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WHO CAN HANDLE THE HOOSIERS?
Curry Kirkpatrick
March 24, 1975
Indiana looked unbeatable in its tournament opener, but the Wildcats—and others—could give it claws to regret
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March 24, 1975

Who Can Handle The Hoosiers?

Indiana looked unbeatable in its tournament opener, but the Wildcats—and others—could give it claws to regret

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That 24-point defeat at Bloomington was the game in which Knight rapped Kentucky Coach Joe Hall on the head and the Wildcats' freshman centers, Rick Robey and Mike Phillips, were intimidated by Benson. Afterward Kentucky Captain Jimmy Dan Conner said, " Indiana is great; too bad they have a damn kid for a coach."

Playing as if possessed and with a deep bench, Kentucky is the highest-scoring team in the tournament. When backed by their rabid fans, as the Wildcats will be in Dayton where many emigrants from Appalachia have settled, they perform recklessly. Surely blood will be spilled here. If 24-point scorer Kevin Grevey, Conner and the freshmen big men get going early, Kentucky also could spill the Hoosiers.

Kansas State, Boston College, Syracuse and North Carolina are a surprise package in the East. But is it really a surprise when any Dean Smith team appears here? No coach is held in such high esteem by his peers; fittingly, after his most resourceful season, Smith is on the verge of being named the U.S. Olympic coach for 1976.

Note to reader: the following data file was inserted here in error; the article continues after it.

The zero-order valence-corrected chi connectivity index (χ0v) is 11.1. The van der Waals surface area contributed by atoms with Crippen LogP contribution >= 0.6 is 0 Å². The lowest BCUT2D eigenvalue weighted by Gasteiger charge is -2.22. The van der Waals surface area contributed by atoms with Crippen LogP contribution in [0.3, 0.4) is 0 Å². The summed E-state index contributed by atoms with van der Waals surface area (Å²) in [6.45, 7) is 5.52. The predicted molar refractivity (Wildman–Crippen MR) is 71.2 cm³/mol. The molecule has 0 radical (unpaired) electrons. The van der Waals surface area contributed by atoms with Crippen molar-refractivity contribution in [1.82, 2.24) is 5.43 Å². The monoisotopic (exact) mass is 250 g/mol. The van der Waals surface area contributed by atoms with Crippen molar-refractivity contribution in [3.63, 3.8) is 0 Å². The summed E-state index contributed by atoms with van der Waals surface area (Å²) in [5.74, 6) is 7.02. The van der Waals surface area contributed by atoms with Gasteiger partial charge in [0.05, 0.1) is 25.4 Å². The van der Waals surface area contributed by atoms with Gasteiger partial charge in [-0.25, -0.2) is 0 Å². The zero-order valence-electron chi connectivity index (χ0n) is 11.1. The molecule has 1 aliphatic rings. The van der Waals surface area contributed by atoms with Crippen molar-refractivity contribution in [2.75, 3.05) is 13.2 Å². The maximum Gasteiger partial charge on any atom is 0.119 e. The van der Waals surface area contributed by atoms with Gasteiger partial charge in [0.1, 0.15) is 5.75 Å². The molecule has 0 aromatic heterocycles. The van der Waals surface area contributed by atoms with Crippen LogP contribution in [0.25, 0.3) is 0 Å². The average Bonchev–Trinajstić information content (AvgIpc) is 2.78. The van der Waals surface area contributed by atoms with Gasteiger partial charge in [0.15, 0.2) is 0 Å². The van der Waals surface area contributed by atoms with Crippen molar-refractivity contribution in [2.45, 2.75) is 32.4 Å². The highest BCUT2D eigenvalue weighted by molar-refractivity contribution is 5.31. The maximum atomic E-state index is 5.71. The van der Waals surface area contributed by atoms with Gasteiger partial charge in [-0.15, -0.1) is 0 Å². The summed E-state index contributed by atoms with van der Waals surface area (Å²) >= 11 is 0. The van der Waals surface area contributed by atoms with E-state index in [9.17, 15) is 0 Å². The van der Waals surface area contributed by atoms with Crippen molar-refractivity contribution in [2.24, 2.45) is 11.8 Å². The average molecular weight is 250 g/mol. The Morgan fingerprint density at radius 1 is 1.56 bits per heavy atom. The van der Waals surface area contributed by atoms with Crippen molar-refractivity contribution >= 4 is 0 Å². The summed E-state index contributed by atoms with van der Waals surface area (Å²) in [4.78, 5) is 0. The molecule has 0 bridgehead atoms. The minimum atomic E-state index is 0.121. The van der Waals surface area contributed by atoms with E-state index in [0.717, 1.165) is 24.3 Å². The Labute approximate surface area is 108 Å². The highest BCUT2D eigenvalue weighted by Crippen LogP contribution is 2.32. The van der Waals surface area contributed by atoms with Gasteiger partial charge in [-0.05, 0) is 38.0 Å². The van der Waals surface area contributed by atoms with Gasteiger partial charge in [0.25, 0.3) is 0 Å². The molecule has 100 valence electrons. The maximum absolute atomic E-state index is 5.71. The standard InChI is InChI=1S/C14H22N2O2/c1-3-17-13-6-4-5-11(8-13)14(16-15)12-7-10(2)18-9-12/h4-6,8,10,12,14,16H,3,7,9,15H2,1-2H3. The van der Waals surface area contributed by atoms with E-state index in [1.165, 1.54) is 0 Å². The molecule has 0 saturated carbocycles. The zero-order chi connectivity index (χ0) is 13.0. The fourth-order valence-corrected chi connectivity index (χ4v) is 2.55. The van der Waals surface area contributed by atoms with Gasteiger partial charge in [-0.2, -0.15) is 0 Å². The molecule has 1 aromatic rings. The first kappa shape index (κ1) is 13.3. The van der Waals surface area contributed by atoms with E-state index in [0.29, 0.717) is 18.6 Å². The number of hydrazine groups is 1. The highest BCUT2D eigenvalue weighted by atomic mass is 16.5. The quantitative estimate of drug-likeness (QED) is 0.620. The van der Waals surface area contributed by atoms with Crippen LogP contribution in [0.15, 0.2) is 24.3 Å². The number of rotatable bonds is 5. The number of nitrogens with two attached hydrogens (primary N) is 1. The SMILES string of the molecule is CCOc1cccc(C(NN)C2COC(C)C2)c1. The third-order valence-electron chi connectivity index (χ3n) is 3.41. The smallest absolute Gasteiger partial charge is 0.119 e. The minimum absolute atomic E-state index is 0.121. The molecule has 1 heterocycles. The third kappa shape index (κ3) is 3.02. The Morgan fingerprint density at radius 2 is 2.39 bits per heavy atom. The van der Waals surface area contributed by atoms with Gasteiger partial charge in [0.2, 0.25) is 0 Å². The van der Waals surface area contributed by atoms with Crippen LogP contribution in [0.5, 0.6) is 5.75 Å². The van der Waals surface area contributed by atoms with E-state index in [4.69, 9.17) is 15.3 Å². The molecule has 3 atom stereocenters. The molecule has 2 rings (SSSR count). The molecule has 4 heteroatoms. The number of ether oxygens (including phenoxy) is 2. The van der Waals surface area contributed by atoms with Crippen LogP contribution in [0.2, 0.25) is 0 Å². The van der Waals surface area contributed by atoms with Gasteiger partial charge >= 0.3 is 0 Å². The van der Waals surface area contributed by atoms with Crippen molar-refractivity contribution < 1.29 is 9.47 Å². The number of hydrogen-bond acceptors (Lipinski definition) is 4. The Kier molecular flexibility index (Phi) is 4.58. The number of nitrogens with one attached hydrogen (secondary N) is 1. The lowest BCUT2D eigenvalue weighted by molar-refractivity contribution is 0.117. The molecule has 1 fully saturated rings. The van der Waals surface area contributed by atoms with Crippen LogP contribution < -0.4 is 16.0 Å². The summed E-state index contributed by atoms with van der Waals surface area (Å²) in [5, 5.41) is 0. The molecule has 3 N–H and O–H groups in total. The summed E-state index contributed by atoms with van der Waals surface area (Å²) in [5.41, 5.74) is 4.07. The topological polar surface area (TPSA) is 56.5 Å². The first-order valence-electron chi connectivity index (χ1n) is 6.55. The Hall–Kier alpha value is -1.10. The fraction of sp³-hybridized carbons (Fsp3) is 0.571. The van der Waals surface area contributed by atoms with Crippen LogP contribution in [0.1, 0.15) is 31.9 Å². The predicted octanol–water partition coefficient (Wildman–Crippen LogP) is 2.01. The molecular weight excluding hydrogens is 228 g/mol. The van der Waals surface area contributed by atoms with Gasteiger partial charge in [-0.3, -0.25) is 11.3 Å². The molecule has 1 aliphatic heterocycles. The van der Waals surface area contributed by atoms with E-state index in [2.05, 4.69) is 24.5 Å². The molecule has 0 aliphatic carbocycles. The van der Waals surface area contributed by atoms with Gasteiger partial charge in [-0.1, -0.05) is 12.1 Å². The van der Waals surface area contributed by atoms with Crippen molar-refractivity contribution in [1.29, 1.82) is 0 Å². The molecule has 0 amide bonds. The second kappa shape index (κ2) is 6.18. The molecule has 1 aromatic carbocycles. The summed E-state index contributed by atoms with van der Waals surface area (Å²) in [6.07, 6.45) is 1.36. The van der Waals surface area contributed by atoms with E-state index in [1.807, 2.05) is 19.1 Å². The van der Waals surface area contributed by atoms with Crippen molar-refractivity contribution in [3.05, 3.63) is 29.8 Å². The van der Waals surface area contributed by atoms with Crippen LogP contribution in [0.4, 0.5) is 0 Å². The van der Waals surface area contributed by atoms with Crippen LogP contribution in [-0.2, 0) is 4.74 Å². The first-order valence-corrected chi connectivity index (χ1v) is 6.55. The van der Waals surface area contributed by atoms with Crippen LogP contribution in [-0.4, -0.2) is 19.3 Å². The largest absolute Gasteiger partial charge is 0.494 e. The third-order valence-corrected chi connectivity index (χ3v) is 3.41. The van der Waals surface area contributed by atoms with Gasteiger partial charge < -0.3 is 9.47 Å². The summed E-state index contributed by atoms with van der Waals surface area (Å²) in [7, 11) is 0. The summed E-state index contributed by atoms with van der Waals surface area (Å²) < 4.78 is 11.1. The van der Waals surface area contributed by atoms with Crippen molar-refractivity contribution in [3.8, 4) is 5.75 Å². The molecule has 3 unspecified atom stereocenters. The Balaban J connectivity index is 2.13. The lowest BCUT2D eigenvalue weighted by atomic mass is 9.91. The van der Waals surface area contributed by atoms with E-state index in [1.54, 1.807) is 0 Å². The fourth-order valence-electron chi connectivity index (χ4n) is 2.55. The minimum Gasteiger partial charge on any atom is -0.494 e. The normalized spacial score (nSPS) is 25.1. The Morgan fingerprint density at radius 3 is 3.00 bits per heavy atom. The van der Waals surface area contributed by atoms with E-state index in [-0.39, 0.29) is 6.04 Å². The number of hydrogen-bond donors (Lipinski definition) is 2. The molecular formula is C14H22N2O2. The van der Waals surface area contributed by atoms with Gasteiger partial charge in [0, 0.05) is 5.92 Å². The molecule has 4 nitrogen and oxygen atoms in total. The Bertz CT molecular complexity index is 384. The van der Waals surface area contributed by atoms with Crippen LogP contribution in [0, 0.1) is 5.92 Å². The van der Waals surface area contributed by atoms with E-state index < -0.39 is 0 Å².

The Tar Heels earned the trip to Providence with brains, luck and the famous Ford corners. "If we get ahead, the other team has to chase the pony," says Forward Tom LaGarde of 6'2" freshman Phil Ford, who masterfully works the middle of Smith's patient four-corners offense.

Syracuse has the estimable Rudy Hackett, a much-overlooked forward. Kansas State has a slick backcourt of Chuckie Williams and the masked man, Mike Evans, who wears a plastic cover over his broken nose. BC, featuring Bob Carrington and Wil Morrison, is peaking just right.

But Carolina's tall Mitch Kupchak, leaping Walter Davis and Ford should be too much for all of them. Smith is nine for nine in regional games, and his Tar Heels should ride their little pony all the way to San Diego.

Two rematches are scheduled among the cacti in Las Cruces: Cincinnati against Louisville and Notre Dame against Maryland. Both the freshman-dominated Bearcats and the Irish, starring Adrian Dantley at the foul line, had inspired seasons. But the talented Cardinals and Terps should repeat their earlier victories.

Louisville is the enigma, loafing here, bickering there. The joke is that the team cannot get up for the little ones, and indeed it suffers alarming lapses of concentration. "It's cookin' time now though," says Louisville's smooth Allen Murphy, who splits his time between forward and guard.

If Forward Wesley Cox can recover from a pulled hamstring and his sulking moods, and Junior Bridge-man, another two-position man and the world's most underrated player, can keep the Cards shuffling, their contest with Maryland should be a frenetic struggle.

Having staggered down the stretch, the Terps are defenseless and foul-prone. Lefty Driesell has only six men, but his three-pronged backcourt of John Lucas, Mo Howard and Brad Davis, the best freshman guard around, directs a transitional offense that is nearly impossible to stop. In the rush to lionize Indiana, it often has been forgotten that Maryland finished first in the country in shooting percentage, third in rebounding and seventh in scoring. "Will we win the NCAA?" says Lucas. "Does a bear hibernate?"

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